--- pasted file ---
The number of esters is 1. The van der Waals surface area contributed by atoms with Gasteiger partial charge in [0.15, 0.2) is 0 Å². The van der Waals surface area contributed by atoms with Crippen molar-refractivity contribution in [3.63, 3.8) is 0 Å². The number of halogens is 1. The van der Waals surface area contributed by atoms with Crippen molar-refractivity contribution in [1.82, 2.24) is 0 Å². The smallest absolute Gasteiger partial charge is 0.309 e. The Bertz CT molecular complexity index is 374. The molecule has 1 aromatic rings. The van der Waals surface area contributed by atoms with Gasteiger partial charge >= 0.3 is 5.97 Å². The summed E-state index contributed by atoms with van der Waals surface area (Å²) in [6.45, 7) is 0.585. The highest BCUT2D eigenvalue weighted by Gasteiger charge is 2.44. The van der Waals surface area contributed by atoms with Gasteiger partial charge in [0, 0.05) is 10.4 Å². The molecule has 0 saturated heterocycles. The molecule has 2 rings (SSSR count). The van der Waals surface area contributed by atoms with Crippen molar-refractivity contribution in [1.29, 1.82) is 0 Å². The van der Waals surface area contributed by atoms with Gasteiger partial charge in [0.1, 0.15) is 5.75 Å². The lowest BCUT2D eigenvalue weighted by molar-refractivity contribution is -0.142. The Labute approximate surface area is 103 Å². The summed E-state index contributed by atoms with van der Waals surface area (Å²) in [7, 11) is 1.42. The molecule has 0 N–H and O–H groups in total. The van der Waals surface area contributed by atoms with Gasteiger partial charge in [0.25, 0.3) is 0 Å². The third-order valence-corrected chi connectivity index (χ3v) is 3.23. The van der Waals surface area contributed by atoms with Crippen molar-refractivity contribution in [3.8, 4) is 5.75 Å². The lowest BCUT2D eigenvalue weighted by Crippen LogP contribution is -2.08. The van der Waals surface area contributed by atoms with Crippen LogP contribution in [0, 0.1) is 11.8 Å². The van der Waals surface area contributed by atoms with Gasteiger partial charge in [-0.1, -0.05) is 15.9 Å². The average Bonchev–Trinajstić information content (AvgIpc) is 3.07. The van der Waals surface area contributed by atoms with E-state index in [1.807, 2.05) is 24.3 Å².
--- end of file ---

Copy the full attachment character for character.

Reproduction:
The number of esters is 1. The van der Waals surface area contributed by atoms with Gasteiger partial charge in [0.15, 0.2) is 0 Å². The van der Waals surface area contributed by atoms with Crippen molar-refractivity contribution in [3.63, 3.8) is 0 Å². The number of halogens is 1. The van der Waals surface area contributed by atoms with Crippen molar-refractivity contribution in [1.82, 2.24) is 0 Å². The smallest absolute Gasteiger partial charge is 0.309 e. The Bertz CT molecular complexity index is 374. The molecule has 1 aromatic rings. The van der Waals surface area contributed by atoms with Gasteiger partial charge >= 0.3 is 5.97 Å². The summed E-state index contributed by atoms with van der Waals surface area (Å²) in [6.45, 7) is 0.585. The highest BCUT2D eigenvalue weighted by Gasteiger charge is 2.44. The van der Waals surface area contributed by atoms with Gasteiger partial charge in [0, 0.05) is 10.4 Å². The molecule has 0 saturated heterocycles. The molecule has 2 rings (SSSR count). The van der Waals surface area contributed by atoms with Crippen molar-refractivity contribution in [1.29, 1.82) is 0 Å². The van der Waals surface area contributed by atoms with Gasteiger partial charge in [0.1, 0.15) is 5.75 Å². The lowest BCUT2D eigenvalue weighted by molar-refractivity contribution is -0.142. The Labute approximate surface area is 103 Å². The summed E-state index contributed by atoms with van der Waals surface area (Å²) in [7, 11) is 1.42. The molecule has 0 N–H and O–H groups in total. The van der Waals surface area contributed by atoms with Gasteiger partial charge in [0.25, 0.3) is 0 Å². The third-order valence-corrected chi connectivity index (χ3v) is 3.23. The van der Waals surface area contributed by atoms with Crippen molar-refractivity contribution in [3.8, 4) is 5.75 Å². The lowest BCUT2D eigenvalue weighted by Crippen LogP contribution is -2.08. The van der Waals surface area contributed by atoms with Crippen LogP contribution in [0, 0.1) is 11.8 Å². The van der Waals surface area contributed by atoms with Gasteiger partial charge in [-0.1, -0.05) is 15.9 Å². The average Bonchev–Trinajstić information content (AvgIpc) is 3.07. The van der Waals surface area contributed by atoms with E-state index in [1.807, 2.05) is 24.3 Å².